The Tiny, Happy Handwork of Brannon Addison

Hand-embroidered artwork made in Colorado

Ferns Square on White Linen

Artist Brannon Addison has a talent for lucky stumbles. When she was working in New York City for a nonprofit, Addison doodled in the evenings to relieve work stress. “I have zero formal art training, but my friends would say, ‘You should sell those as greeting cards.’ And then, out of the blue, I received a catalog of classes from the School of Visual Arts, and they were offering a class on launching a greeting card and stationery line. Totally random. So I thought, ‘I’ll just try it out.’ ”

When Addison and her then-boyfriend (now husband) relocated to Austin, Texas, in 2012, “I decided to go at the card business full force,” she says. Happy Cactus Designs was born, named after a little cactus that moved with the couple from New York to Texas. “It was a steep learning curve,” says Addison. “I’d never owned a business before, and I’m really a one-woman show. I did the design, and I had to learn how to manage everything from sourcing paper and envelopes for the cards to keeping accounts and building an online presence.” Like the eponymous cactus, the paper company flourished. And then she stumbled again, this time literally.

Detail of Ferns Square on White Linen

It didn’t feel lucky. Two years ago, while running, Addison badly injured her ankle. Being stuck on a couch, particularly for an avid runner, was “kind of depressing,” she admits. “I was laid up and bored, and thinking, ‘What am I going to do?’ My mother and grandmother and great-grandmother all did needlework, and I thought, ‘I’ve always wanted to learn embroidery.’ I was couch-bound, so I ordered supplies online and ended up watching YouTube videos to teach myself stitches, and I just took to it.”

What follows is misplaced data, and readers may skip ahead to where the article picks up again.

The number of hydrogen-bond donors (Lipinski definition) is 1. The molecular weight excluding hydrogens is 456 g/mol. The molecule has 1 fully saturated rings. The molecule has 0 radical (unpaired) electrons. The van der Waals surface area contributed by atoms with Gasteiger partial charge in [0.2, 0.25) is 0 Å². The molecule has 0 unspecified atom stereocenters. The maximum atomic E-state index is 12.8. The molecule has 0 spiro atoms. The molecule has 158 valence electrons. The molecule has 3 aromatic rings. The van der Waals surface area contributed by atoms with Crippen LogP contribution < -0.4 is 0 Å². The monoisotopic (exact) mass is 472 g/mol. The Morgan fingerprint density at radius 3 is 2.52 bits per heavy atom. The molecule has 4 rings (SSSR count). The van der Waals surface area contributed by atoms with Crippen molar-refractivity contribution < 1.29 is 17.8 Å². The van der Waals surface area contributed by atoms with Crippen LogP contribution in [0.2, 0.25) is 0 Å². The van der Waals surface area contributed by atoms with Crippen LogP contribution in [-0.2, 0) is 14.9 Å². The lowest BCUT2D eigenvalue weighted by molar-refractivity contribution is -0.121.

Rainbow Flowers on Turquoise Linen


At first she stitched for pleasure only. “I was playing around with designs based on my cards, re-creating with floss the bright floral style—I love color—of my paintings. I started sharing pictures online, and the embroidery resonated with people. And I felt, maybe there’s something here.” This time, though, she took her time easing into a new business.

Detail of Rainbow Flowers on Turquoise Linen
“I want to present them as works of art. I didn’t want them to appear crafty and quick. Embroidery is a time-intensive process.” — Brannon Addison

“I gave myself six months to think about how this would work,” she says. She decided to mat and frame the embroidered pieces herself because “I want to present them as works of art. I didn’t want them to appear just crafty and quick. Embroidery is a time-intensive process. It takes me anywhere from 3 to 10 hours or more to complete one piece.” Addison sells her more complicated pieces for $225 (they measure from 2.5 to 4 inches across unframed). “It is a higher price point, so I’ve been trying to figure out how to make the work more accessible.” She created a group of cheery tiny floral bouquets and listed them for $75. “I sold out of them right away,” she says.

Red and Pink Knotted Squares on Pink Linen
“I’ve never lived in a place with so much wonderful natural light. I think my work has blossomed since we moved to Colorado.”
— Brannon Addison

Last year, Addison, her husband, her business and their cactus relocated to Durango. “We wanted to find a place to settle down. We’ve always loved Colorado, so we took a three-week summer road trip and drove all over the state. We spent time in Denver, Steamboat, Crested Butte. Neither one of us had been to Durango, and we loved it. We came back a few months later to check it out again when it wasn’t summertime. It was November, rainy and gloomy, and we still loved it. It’s everything we were looking for,” says Addison, who is inspired daily by the bright sunshine, the mountains, the changing seasons and the wildflowers. “I’ve never lived in a place with such wonderful natural light, and I spend so much time outside here. I think my work has blossomed since we moved to Colorado.”

Details of Blue Flowers on Medium Blue Linen


You can find more of Addison’s work at Her paper goods are available at Urban Market in Durango and The Paper Lady and Word Shop in Denver.


Categories: Stylemakers